One thing I’ve observed in the past few years is the uprise of a new type of cool, a new social craze. Walk into a high school and see these people, self-proclaimed freaks, all about the hallways, in the cafeteria, and in the gym. It’s not necessarily a bad thing to be this way anymore. The millennial generation is the Internet generation, not the drug-experimenting party animals we’re so frequently made out to be. (That’s not to say that some of us aren’t party animals, I’m just talking generally here.) Many teenagers are describing themselves as “antisocial.” We’re Internet rats. We scurry about online, discovering the ins and outs of technology in ways that our elders will most likely never be aware of, finding new ways to express our discomfort with ourselves. The word is all over our Facebook feeds, squeezed in our 140-character Twitter blurbs, spoken in giggly, insecure tones among acquaintances and friends alike: awkward.
This new fascination with awkwardness always used to irk me. When people I see as flawless or perfect proclaim themselves as awkward, I begin to feel that they are only saying so because of the new craze and not because they actually are. I have always proclaimed myself to be awkward for many reasons–my social skills aren’t impeccable, I don’t like conformity, I’m an awful athlete…the list goes on. I feel, live, and breathe awkwardness; and I’ve come to accept it as part of me without question, in fact. I almost start claiming the word “awkward” as my own. When I see someone else–Miss Popularity Soccer Queen–claim to be awkward, I can’t help rolling my eyes.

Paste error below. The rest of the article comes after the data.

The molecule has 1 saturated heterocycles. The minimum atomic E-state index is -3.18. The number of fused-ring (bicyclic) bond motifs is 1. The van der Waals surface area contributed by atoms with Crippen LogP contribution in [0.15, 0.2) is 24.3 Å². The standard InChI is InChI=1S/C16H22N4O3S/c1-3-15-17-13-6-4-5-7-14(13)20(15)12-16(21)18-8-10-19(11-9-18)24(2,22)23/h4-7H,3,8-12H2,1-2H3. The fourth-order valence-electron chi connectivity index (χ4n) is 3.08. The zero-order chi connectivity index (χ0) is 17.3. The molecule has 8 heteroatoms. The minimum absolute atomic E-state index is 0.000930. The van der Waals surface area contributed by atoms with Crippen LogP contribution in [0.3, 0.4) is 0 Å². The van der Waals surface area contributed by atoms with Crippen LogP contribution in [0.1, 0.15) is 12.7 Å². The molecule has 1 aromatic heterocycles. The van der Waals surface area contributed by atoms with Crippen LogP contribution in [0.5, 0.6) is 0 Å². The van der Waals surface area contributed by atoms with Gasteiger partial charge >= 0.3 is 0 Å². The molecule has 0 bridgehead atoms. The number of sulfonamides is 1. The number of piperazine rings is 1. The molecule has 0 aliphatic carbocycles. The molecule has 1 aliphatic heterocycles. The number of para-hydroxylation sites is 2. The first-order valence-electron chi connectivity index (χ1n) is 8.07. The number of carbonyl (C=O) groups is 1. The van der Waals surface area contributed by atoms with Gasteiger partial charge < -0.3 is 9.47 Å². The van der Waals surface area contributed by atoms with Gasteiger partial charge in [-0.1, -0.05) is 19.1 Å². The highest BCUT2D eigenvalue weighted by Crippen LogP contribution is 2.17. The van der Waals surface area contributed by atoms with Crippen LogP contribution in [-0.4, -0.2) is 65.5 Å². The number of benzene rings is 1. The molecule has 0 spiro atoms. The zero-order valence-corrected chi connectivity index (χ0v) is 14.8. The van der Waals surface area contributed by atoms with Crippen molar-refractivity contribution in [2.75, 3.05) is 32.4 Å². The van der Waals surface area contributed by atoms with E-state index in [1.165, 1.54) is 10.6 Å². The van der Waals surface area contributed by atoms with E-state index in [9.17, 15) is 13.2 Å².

When I get to thinking, though, Miss Popularity Soccer Queen has just as much of a right to be awkward as I do. Awkward isn’t necessarily external. Maybe this silky-haired, slender model figure with a huge social group feels uncomfortable in her own skin. Maybe she isn’t happy with her life. I’m only judging based on the pearly-white smile I see for ninety minutes each class period. I have no idea what she’s like underneath all the perfect winged eyeliner. I don’t know about her home life, her history, or even the quality of her relationships. (Hint to my younger friends: just because someone takes a selfie with you and calls you her BFF doesn’t necessarily mean she’s a good friend.) So you know what? Miss Popularity Soccer Queen is awkward. She’s awkward because that’s how she feels inside; and she has every right to feel that way, just the same as I do.
Awkwardness is a craze because we can all identify with it in some way. We’ve all felt out of place at some point in time–like I did yesterday, my “accordion in a green meadow” moment. We want to relate. We want to give a name to that weird, I-don’t-feel-right-in-my-own-skin feeling. It gives us a hope that maybe we really aren’t the only ones with insecurities. It shows us that life is awkward. It is! Life is awkward! It isn’t any of the glossy, glazed-doughnut Hollywood nonsense. Life is always going to have those weird, it-wasn’t-supposed-to-happen-that-way moments. Sometimes we make social blunders. We get hair and acne; we blow our noses and get sick; we run out of toilet paper at the worst times; but my god, it’s so real! I can’t help but like the awkwardness fascination because it’s revealing the messiness and sloppiness of humankind! Things can be gross. Inconvenient. Embarrassing. But it’s all part of this wonderful, crooked masterpiece we call life.
Be strange. Be weird. Be real. Move out, insincerity–awkward is the new cool.